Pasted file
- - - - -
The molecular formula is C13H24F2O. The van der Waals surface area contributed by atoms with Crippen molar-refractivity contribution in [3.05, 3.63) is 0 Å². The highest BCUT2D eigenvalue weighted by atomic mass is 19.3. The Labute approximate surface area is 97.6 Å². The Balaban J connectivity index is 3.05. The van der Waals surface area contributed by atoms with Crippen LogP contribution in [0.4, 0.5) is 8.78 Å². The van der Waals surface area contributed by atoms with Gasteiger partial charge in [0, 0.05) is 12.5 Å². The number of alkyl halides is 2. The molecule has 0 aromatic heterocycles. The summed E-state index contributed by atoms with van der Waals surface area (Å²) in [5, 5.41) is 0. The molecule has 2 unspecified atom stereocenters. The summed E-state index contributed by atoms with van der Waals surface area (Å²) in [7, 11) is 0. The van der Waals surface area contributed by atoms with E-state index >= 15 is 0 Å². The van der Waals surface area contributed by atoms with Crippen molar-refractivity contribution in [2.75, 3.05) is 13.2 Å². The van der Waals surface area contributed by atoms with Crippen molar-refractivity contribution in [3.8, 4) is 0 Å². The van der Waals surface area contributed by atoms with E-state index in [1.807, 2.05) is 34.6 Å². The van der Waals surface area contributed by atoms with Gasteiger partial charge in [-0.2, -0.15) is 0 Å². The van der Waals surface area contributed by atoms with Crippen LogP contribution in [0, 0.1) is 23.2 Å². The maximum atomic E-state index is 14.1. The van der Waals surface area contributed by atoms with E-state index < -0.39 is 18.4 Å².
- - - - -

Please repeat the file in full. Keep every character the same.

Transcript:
The molecular formula is C13H24F2O. The van der Waals surface area contributed by atoms with Crippen molar-refractivity contribution in [3.05, 3.63) is 0 Å². The highest BCUT2D eigenvalue weighted by atomic mass is 19.3. The Labute approximate surface area is 97.6 Å². The Balaban J connectivity index is 3.05. The van der Waals surface area contributed by atoms with Crippen LogP contribution in [0.4, 0.5) is 8.78 Å². The van der Waals surface area contributed by atoms with Gasteiger partial charge in [0, 0.05) is 12.5 Å². The number of alkyl halides is 2. The molecule has 0 aromatic heterocycles. The summed E-state index contributed by atoms with van der Waals surface area (Å²) in [5, 5.41) is 0. The molecule has 2 unspecified atom stereocenters. The summed E-state index contributed by atoms with van der Waals surface area (Å²) in [7, 11) is 0. The van der Waals surface area contributed by atoms with E-state index >= 15 is 0 Å². The van der Waals surface area contributed by atoms with Crippen molar-refractivity contribution in [2.75, 3.05) is 13.2 Å². The van der Waals surface area contributed by atoms with Crippen molar-refractivity contribution in [3.8, 4) is 0 Å². The van der Waals surface area contributed by atoms with E-state index in [1.807, 2.05) is 34.6 Å². The van der Waals surface area contributed by atoms with Gasteiger partial charge in [-0.2, -0.15) is 0 Å². The van der Waals surface area contributed by atoms with Crippen LogP contribution in [0, 0.1) is 23.2 Å². The maximum atomic E-state index is 14.1. The van der Waals surface area contributed by atoms with E-state index < -0.39 is 18.4 Å².